Robert Randolph & The Family Band: Brighter Days [Album Review]

Robert Randolph & The Family Band
Brighter Days
Mascot Label Group [2019]







Fire Note Says: 17 years and 6 studio albums later, Robert Randolph & The Family Band celebrate their early roots in soulful Gospel grooves and funky R&B and rock suitable for the clubs.

Album Review: Robert Randolph and his Family Band came on the scene when Warner Bros. picked up their live concert EP in 2002, “Live at the Wetlands,” where the band helped close down one of NYC’s landmark nightclubs. Right from that start, Randolph’s skillful playing of the pedal steel—to say the least an unusual instrument in R&B and rock setting—together with the band’s mix of funk and bluesy, yet danceable rock, often set to the churchy march rhythms of their Pentecostal up-bringing set these guys apart. Randolph had developed as a player in the “Sacred Steel” tradition of African American House of God Church, where the pedal steel and lap steel guitar shook of its stereotype as a country music instrument and was drafted into service as a replacement for much more traditional organs. Randolph and his relations mixed what they learned inside the church with R&B influences like Sly & the Family Stone when they hit the club circuit, and Randolph used his multi-string slide instrument to reproduce the sounds he heard from guitarists like Stevie Ray Vaughan, Duane Allman and Eric Clapton.

Now, 17 years and 6 full-length studio albums later, we can hear Randolph still at the top of his game on his latest effort, Brighter Days. In fact, soulful funky tracks like “Don’t Fight It,” with its false ending where Randolph had to match the high screaming vocals of his sister Lenesha in a spirited call & response, fall into a groove that matches “The March” from the band’s debut. We hear a lot more from Lenesha on Brighter Days, but she comes front and center trading lead vocals with Robert on “Have Mercy,” and singing solo on “Cry Over Me.” Elsewhere, we hear Randolph and the cousins who make up the instrumental players of his Family Band – including long-time drummer Marcus Randolph – and producer Dave Cobb (Sturgill Simpson, Jason Isbell), embrace their Gospel music roots on the opening “Baptize Me,” “Have Mercy,” and “I Need You,” mixing a positive spirituality with that funky club feel.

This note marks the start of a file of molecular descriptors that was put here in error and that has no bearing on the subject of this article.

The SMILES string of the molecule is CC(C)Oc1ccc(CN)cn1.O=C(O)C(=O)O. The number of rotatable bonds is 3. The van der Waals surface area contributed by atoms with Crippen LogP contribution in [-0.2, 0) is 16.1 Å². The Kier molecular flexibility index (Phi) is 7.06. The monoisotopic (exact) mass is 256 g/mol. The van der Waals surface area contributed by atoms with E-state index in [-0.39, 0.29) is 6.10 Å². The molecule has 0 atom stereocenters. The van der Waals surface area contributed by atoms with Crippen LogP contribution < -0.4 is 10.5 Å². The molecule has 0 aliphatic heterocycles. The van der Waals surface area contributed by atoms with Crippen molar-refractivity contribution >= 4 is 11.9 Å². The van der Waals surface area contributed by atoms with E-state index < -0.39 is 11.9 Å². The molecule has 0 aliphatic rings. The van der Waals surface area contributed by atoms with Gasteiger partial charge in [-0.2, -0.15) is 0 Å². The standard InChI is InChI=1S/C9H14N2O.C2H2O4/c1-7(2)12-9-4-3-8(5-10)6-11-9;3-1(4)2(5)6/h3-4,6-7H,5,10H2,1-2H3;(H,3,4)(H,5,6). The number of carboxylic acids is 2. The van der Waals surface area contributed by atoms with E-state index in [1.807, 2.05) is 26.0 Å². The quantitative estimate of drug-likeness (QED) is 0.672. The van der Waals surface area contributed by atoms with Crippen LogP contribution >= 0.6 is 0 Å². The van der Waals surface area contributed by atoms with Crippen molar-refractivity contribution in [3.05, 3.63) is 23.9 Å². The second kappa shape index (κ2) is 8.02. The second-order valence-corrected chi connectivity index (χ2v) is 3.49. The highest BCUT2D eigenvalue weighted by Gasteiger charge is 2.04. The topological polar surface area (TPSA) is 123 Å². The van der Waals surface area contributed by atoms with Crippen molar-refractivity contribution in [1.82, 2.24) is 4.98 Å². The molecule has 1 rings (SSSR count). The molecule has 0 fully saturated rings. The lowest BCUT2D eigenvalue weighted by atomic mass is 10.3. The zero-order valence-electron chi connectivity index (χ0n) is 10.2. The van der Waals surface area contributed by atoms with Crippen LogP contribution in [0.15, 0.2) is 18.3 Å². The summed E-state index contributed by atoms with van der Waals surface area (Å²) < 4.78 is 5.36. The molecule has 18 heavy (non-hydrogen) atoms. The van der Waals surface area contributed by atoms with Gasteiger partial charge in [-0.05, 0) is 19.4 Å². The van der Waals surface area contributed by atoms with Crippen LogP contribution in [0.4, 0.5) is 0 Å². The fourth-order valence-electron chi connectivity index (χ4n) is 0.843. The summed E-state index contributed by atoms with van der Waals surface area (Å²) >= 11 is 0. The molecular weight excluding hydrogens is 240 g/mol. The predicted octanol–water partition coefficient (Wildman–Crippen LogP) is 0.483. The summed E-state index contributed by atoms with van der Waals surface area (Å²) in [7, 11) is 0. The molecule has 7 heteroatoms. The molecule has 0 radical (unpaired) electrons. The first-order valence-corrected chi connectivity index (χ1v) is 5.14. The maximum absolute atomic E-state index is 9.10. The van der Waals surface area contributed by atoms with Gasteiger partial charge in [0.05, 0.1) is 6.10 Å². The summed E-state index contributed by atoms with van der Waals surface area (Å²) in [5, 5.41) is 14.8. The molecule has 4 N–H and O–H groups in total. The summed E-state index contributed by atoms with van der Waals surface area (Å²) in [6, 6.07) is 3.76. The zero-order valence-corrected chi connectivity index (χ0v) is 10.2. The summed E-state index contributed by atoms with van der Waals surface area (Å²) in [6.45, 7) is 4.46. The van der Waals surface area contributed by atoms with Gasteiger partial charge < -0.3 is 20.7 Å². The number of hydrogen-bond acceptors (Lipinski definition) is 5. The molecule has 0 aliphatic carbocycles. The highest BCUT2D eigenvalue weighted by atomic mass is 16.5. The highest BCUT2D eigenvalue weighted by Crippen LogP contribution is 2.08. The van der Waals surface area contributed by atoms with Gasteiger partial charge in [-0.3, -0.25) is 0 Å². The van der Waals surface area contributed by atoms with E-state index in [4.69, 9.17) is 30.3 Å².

Randolph turns down the heat to a simmer for his cover of Pops Staples’ “Simple Man,” a bluesy testimonial, but again and again his musical prowess on his instrument of choice shines out throughout, with quick fills, lengthy soulful solos that can raise the roof, as he does on “Cut Em Loose, and the one-two punch of closers, “I’m Living Off the Love You Give” and the jamming of “Strange Train.” Robert Randolph & The Family Band continue to deliver a fun, soulful mix of R&B, funk and rock sounds, that balance virtuoso steel guitar chops with a playful dance energy that lives into George Clinton’s philosophical proclamation to “free your mind and your ass will follow.”

Key Tracks: “Have Mercy” / “Baptize Me” / “I’m Living Off the Love You Give”

Artists With Similar Fire: Allman Bros. / Eric Clapton / Sly Stone & the Family Band

Robert Randolph Website
Robert Randolph Facebook
Mascot Label Group

– Reviewed by Brian Q. Newcomb

Brian Q. Newcomb

Brian Q. Newcomb

Brian Quincy Newcomb has found work as rock critic and music journalist since the early 80's, contributing over the years to Billboard Magazine, Paste, The Riverfront Times, and The St. Louis Post-Dispatch.
Brian Q. Newcomb

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Author: Brian Q. Newcomb

Brian Quincy Newcomb has found work as rock critic and music journalist since the early 80's, contributing over the years to Billboard Magazine, Paste, The Riverfront Times, and The St. Louis Post-Dispatch.

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